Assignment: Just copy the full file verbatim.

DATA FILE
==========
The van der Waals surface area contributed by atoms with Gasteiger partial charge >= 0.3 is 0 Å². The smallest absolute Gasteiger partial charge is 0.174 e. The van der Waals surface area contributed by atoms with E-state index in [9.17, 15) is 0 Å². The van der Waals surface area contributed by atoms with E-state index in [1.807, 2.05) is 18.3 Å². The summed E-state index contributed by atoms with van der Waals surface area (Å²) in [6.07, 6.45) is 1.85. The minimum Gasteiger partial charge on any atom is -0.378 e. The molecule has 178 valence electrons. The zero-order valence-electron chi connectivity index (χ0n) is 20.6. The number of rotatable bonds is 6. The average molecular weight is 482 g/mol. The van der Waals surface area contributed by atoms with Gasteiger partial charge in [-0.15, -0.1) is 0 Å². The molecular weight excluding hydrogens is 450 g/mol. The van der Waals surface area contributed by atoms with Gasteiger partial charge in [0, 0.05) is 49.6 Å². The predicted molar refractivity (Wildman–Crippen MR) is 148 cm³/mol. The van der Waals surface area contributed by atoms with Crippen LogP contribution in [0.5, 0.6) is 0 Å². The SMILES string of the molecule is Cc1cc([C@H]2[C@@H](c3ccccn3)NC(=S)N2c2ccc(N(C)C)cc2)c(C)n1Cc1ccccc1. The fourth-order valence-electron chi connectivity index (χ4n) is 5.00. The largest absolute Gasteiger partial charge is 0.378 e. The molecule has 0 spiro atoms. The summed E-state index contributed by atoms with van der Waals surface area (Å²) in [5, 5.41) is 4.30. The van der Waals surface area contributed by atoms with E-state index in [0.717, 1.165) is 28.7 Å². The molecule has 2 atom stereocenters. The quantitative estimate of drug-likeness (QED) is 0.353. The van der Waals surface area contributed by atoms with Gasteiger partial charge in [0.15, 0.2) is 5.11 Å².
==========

The van der Waals surface area contributed by atoms with Gasteiger partial charge >= 0.3 is 0 Å². The smallest absolute Gasteiger partial charge is 0.174 e. The van der Waals surface area contributed by atoms with E-state index in [9.17, 15) is 0 Å². The van der Waals surface area contributed by atoms with E-state index in [1.807, 2.05) is 18.3 Å². The summed E-state index contributed by atoms with van der Waals surface area (Å²) in [6.07, 6.45) is 1.85. The minimum Gasteiger partial charge on any atom is -0.378 e. The molecule has 178 valence electrons. The zero-order valence-electron chi connectivity index (χ0n) is 20.6. The number of rotatable bonds is 6. The average molecular weight is 482 g/mol. The van der Waals surface area contributed by atoms with Gasteiger partial charge in [-0.15, -0.1) is 0 Å². The molecular weight excluding hydrogens is 450 g/mol. The van der Waals surface area contributed by atoms with Gasteiger partial charge in [0, 0.05) is 49.6 Å². The predicted molar refractivity (Wildman–Crippen MR) is 148 cm³/mol. The van der Waals surface area contributed by atoms with Crippen LogP contribution in [0.5, 0.6) is 0 Å². The SMILES string of the molecule is Cc1cc([C@H]2[C@@H](c3ccccn3)NC(=S)N2c2ccc(N(C)C)cc2)c(C)n1Cc1ccccc1. The fourth-order valence-electron chi connectivity index (χ4n) is 5.00. The largest absolute Gasteiger partial charge is 0.378 e. The molecule has 0 spiro atoms. The summed E-state index contributed by atoms with van der Waals surface area (Å²) in [5, 5.41) is 4.30. The van der Waals surface area contributed by atoms with E-state index in [0.717, 1.165) is 28.7 Å². The molecule has 2 atom stereocenters. The quantitative estimate of drug-likeness (QED) is 0.353. The van der Waals surface area contributed by atoms with Gasteiger partial charge in [0.15, 0.2) is 5.11 Å².